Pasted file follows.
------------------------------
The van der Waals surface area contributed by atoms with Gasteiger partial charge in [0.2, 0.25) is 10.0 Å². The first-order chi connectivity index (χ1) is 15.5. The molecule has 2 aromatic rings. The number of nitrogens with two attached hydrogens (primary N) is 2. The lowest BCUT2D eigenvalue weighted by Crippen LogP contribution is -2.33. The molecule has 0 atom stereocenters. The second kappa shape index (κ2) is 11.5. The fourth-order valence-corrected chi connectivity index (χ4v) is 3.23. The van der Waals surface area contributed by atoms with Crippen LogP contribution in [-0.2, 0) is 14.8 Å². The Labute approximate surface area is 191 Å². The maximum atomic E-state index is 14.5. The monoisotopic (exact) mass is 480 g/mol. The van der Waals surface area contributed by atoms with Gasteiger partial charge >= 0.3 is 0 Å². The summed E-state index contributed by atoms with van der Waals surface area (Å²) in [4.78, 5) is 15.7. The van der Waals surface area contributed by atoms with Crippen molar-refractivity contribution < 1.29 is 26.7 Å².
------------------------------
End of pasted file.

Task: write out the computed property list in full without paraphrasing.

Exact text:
The van der Waals surface area contributed by atoms with Gasteiger partial charge in [0.2, 0.25) is 10.0 Å². The first-order chi connectivity index (χ1) is 15.5. The molecule has 2 aromatic rings. The number of nitrogens with two attached hydrogens (primary N) is 2. The lowest BCUT2D eigenvalue weighted by Crippen LogP contribution is -2.33. The molecule has 0 atom stereocenters. The second kappa shape index (κ2) is 11.5. The fourth-order valence-corrected chi connectivity index (χ4v) is 3.23. The van der Waals surface area contributed by atoms with Crippen LogP contribution in [-0.2, 0) is 14.8 Å². The Labute approximate surface area is 191 Å². The maximum atomic E-state index is 14.5. The monoisotopic (exact) mass is 480 g/mol. The van der Waals surface area contributed by atoms with Gasteiger partial charge >= 0.3 is 0 Å². The summed E-state index contributed by atoms with van der Waals surface area (Å²) in [4.78, 5) is 15.7. The van der Waals surface area contributed by atoms with Crippen molar-refractivity contribution < 1.29 is 26.7 Å².